The trial of self-help guru James Arthur Ray has been put off indefinitely, but lawyers already are arguing over the issues that could be central to the case when it finally gets to court.
The case stems from the deaths of three people who attended a sweat-lodge ceremony that was part of a Ray retreat near Sedona. It was scheduled for trial in Yavapai County Superior Court, but the judge was pulled to stand in for a colleague who collapsed in the midst of a murder trial.
No new trial date has been set for Ray. But both sides have filed a flurry of legal arguments with the court, wrangling over such things as moving the trial out of Yavapai County to what kind of evidence should be off-limits once the trial finally starts.
There's also a squabble over the role of the medical examiners who performed the autopsies on the victims. Defense attorneys want to know what was said at a December meeting attended by the medical examiners, detectives and prosecutors.
The defense says whatever happened should not be confidential and asked the court to sanction prosecutors for not disclosing what happened.
Some of the issues could be cleared up at a hearing today in Camp Verde.
Ray's attorneys want the case moved, contending that media coverage has been unfair and has poisoned Yavapai County's jury pool. They called the Ray coverage a bombardment of "sensational accusations" fueled by improper statements from investigators.
Ray's case has gotten worldwide coverage since news broke that two people died and about 20 others were hospitalized in October after the sweat-lodge event, part of Ray's Spiritual Warrior retreat. A third participant died several days later in a Flagstaff hospital.
The media attention ratcheted higher when the county sheriff reclassified his probe of the deaths as a homicide investigation. Ray later pleaded not guilty to three charges of manslaughter.
Attorneys from both sides declined to comment for this story.
Prosecutors deny Ray's contention that a more impartial jury could be found in Maricopa County, saying there's been more media coverage in the Phoenix area than in Yavapai. They add that any bias can be weeded out in jury selection.
Prescott attorney John W. Erickson, a prosecutor in Yavapai County for two decades, said it's difficult to get a case moved. He also noted that the state's Public Records Law required investigators to release many of the details about their case that wound up in media stories.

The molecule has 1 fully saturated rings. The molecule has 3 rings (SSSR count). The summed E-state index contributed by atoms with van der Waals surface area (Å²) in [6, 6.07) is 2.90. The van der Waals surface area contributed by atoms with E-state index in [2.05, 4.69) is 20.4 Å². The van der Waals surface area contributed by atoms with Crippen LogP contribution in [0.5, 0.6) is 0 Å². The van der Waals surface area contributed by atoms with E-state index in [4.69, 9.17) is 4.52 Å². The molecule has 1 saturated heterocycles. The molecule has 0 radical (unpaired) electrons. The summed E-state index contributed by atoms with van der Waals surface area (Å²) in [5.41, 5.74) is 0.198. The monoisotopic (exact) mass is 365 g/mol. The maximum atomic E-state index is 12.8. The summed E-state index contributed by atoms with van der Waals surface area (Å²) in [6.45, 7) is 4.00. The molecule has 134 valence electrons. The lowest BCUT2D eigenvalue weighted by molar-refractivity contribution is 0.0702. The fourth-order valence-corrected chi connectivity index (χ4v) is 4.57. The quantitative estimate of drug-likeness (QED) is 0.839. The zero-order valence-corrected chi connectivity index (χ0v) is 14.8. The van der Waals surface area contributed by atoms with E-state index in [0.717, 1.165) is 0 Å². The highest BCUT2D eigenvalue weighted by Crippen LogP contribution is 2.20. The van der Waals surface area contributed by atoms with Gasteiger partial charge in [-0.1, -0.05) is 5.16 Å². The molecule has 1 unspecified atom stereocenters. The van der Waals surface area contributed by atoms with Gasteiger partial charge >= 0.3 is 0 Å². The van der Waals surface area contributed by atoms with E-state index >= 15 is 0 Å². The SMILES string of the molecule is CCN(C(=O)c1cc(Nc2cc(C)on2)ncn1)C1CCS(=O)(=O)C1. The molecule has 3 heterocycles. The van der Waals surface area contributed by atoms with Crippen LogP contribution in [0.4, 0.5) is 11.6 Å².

"The sheriff really doesn't have a choice releasing a lot of that stuff," he said.
Part of the prosecutors' strategy is to portray Ray as driven to increase the number of people at his seminars - and his profits - by staging events where people faced "extreme" physical challenges. They want a jury to hear about medical incidents at Ray's previous sweat lodges and at other events, including one in Hawaii in 2008 where more than a dozen people reportedly sought emergency treatment for broken bones after trying to break bricks with their hands. They say Ray ignored the risks for financial reasons.
Ray's attorneys say the past events have nothing to do with the current case and are merely an attempt at "piling on" accusations so the jury concludes Ray "must have done something wrong." They note that thousands of people took part in the same activities and were not injured.
Ray's attorneys also contend that prosecutors cannot keep the information they presented to the medical examiners confidential.
Dr. John Howard, chairman of the National Association of Medical Examiners and the medical examiner of Spokane County in Washington, said it's a longstanding custom that medical examiners should be neutral.
He citied his association's autopsy standards that say medical examiners "must investigate cooperatively with, but independent from, law enforcement and prosecutors" to develop neutral and objective decisions.